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Plan to Exhume Millions of E.T. Atari Cartridges Put on Hold Over Environmental Concerns

Maybe this is a sign that this terrible game should stay buried?


Last June, we told you about a documentary film crew that planned to excavate a long-closed landfill rumored to be the final resting place of millions of E.T. the Extra-Terrestrial Atari game cartridges. Unfortunately, the plan is on hold, and it’s not clear when, if ever, the cartridges will be dug up.

E.T. is said to be one of the worst games in history. I am old enough to be able to personally attest to the game being unplayable nonsense garbage. It’s also possibly the first example of an awful game bred from expensive licensing coupled with too-fast development and release. Millions of dollars were spent licensing the property, and when the game flopped for being terrible, Atari allegedly dumped the leftover cartridges in a New Mexico landfill.

A documentary crew from Fuel Entertainment and Lightbox Interactive announced their plan to dig up the cartridges from the Alamogordo, New Mexico landfill said to be the site of Atari’s big dump, but the appropriate paperwork was denied in February of this year. Levels of certain chemicals were found to be high during a 2004 study that requires further testing, according to the New Mexico Environmental Department. The film companies have not reapplied for the proper permits to excavate the site.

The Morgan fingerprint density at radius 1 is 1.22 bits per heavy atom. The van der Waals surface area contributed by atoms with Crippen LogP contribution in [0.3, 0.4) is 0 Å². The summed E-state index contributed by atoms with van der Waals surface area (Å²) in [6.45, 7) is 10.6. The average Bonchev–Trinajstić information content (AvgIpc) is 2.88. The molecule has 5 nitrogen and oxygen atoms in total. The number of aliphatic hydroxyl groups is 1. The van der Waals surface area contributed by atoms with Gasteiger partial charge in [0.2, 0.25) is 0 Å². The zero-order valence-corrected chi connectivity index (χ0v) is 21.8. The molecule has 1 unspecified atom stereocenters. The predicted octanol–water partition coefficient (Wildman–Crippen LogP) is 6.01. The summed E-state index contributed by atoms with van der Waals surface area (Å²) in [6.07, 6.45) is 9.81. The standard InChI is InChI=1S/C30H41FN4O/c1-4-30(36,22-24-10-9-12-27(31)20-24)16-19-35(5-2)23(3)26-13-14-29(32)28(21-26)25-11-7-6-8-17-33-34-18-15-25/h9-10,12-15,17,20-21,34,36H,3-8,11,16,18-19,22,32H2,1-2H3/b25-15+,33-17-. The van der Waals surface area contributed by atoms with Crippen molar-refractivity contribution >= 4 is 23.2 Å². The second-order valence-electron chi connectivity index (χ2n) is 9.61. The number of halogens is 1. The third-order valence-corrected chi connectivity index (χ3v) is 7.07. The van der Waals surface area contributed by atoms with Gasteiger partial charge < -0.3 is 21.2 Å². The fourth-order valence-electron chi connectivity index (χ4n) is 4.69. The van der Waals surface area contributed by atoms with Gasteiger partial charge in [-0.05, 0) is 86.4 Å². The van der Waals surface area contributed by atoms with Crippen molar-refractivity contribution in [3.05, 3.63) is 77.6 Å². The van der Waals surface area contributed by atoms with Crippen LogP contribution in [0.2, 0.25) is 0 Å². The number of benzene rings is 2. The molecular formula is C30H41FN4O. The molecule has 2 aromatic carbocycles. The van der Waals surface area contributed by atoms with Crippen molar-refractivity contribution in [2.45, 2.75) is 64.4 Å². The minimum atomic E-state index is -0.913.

The documentary has already begun filming, and could continue once this issue is resolved. When and if the documentary is finished, the plan is for Microsoft to release it through the Xbox One. It has the potential to put to rest one of the oldest and most pervasive gaming myths of all time.

(via The Associated Press, image via Peter Taylor)

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Glen is a comedian, writer, husband, and father. He won his third-grade science fair and is a former preschool science teacher, which is a real job.